Sick, wounded, or dying, soldiers welcomed the
loving ministry of a chaplain. Soldiers were glad
when words of prayer, and other timely services,
were spoken above the grave of a dead comrade.

Every soldier was human, and because he was
human he welcomed human sympathy. Away from
home and friends, he was glad to have a chaplain
show an interest in him and his dear ones, and to
invite his confidence concerning matters that most
deeply affected himself personally. If the chaplain
came to his tent, the soldier loved to show him his
home photographs, and to tell him of his latest
home letters.

Preaching to soldiers, in camp and garrison and
field, was a phase of the chaplain s duties and ser
vice that enabled him to get a hold upon the man s
respect and sympathies ; and the pastoral work
among the men at all times, in their tents, and as
they marched and rested, was a yet more potent

Place and Work of a Chaplain 5

means of a chaplain s power over their hearts for
good. The more he did for them wisely, the more
he could do, and the more they loved and trusted
him accordingly.

There were times when the very presence of the
chaplain with his regiment on the eve of battle, or
while already under fire, was inspiriting to officers
and men, who were encouraged to feel that they
had God s blessing while one of God s representa
tives was immediately with them. Said a brave
but rough officer in a New England regiment, with
reference to this influence over the soldiers as
soldiers, " We count our chaplain as good as a
hundred men in a fight." That particular officer
seemed, in his conduct, to care little for the chap
lain as a public teacher of morals, or as setting a
Christian example, but he did value his inspiring
power over the men in the discharge of their duty
as brave and faithful soldiers.

A notable illustration of the opportunity and
power of a good regimental chaplain in the face of
the enemy is furnished in the memorable service
of Chaplain William Corby, of the Eighty-eighth
New York Regiment, during the battle of Gettys
burg. It was toward the close of the first day of
that crisis conflict, while the Third Corps was being
driven back, and the roar of battle was sounding
on every side, that General Hancock called on
General Caldwell to have his division ready to
move into action. The Irish Brigade, under Gene-

War Memories of a Chaplain

ral Thomas Meagher, stood in column of regiments,
closed in mass, awaiting the order to move forward.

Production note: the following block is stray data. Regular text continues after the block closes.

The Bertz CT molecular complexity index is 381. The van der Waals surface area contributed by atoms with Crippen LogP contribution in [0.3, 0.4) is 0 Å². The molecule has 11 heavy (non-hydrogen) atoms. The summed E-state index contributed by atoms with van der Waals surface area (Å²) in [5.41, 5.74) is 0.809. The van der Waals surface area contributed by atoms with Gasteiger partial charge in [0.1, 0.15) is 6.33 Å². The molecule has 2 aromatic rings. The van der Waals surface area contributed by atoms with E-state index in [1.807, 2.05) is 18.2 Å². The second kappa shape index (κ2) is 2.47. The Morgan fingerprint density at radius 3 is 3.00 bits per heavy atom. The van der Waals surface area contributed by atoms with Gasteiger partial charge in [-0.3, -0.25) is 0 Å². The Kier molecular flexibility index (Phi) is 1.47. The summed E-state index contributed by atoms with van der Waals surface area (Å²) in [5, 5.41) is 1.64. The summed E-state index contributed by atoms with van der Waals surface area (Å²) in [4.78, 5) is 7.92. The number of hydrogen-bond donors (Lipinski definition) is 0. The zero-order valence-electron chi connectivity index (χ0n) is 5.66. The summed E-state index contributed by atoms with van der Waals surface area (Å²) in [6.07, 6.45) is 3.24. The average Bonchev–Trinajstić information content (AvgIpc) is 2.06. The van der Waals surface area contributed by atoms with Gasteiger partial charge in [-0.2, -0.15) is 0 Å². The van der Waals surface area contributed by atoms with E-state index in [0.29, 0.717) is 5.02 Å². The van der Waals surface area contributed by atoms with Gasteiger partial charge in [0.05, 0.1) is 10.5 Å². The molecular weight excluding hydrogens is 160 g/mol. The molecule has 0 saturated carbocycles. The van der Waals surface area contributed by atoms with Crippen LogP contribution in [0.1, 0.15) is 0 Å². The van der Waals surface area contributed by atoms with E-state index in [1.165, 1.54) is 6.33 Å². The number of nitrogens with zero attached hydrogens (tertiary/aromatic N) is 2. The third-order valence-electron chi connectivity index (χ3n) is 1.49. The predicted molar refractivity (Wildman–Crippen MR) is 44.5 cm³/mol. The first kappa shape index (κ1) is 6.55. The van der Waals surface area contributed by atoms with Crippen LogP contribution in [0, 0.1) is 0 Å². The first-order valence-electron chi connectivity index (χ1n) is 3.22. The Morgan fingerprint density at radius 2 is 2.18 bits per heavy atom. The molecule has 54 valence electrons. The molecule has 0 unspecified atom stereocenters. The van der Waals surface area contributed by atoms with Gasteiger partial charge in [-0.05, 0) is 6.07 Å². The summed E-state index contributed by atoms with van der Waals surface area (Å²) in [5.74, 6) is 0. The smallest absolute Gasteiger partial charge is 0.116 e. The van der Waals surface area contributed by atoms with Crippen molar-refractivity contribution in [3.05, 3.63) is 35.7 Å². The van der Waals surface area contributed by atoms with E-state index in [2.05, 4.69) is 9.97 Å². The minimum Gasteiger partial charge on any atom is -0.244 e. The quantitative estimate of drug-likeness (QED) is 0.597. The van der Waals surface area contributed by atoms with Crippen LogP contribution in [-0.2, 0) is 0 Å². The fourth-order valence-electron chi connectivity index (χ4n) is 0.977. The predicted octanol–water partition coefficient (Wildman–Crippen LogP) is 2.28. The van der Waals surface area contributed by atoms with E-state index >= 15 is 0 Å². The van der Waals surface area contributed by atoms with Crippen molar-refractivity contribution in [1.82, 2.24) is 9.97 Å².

It was in that testing moment, of which the bravest
soldier feels the oppressive solemnity, that Chap
lain Corby proposed to give absolution to all the
men before going into the fight. Most of the men
in that brigade were Catholics, and those who were
not were glad to share reverently in the benefits of
the service. General St. Clair Mulholland, then a
colonel in that brigade, has told of that service, and
Father Corby, just before his death, in 1897, at
tested the accuracy of this narrative.

" Father Corby stood on a large rock in front of
the brigade. Addressing the men, he explained
what he was about to do, saying that each one
could receive the benefit of the absolution by
making a sincere Act of Contrition and firmly re
solving to embrace the first opportunity of confess
ing his sins, urging them to do their duty, and
reminding them of the high and sacred nature of
their trust as soldiers, and the noble object for
which they fought. . . The brigade was standing
at ( Order arms ! As he closed his address, every
man, Catholic and non-Catholic, fell on his knees,
with his head bowed down. Then, stretching his
right hand toward the brigade, Father Corby pro
nounced the words of the absolution :

" Dominus noster Jesus Christus vos absolvat,
et ego, auctoritate ipsius, vos absolvo ab omni vin-
culo, excommunicationis interdicti, in quantum

Place and Work of a Chaplain 7

possum et vos indigetis deinde ego absolve vos, a
peccatis vestris, in nomine Patris, et Filii, et Spiritus
Sancti, Amen.

" The scene was more than impressive it was
awe-inspiring. Near by stood a brilliant throng of
officers who had gathered to witness this very
unusual occurrence, and while there was profound
silence in the ranks of the Second Corps, yet over
to the left, out by the peach orchard and Little
Round Top, where Weed and Vincent and Hazlitt
were dying, the roar of the battle rose and swelled
and re-echoed through the woods, making music
more sublime than ever sounded through cathedral
aisle. The act seemed to be in harmony with the
surroundings. I do not think there was a man in
the brigade who did not offer up a heartfelt prayer.
For some it was their last ; they knelt there in their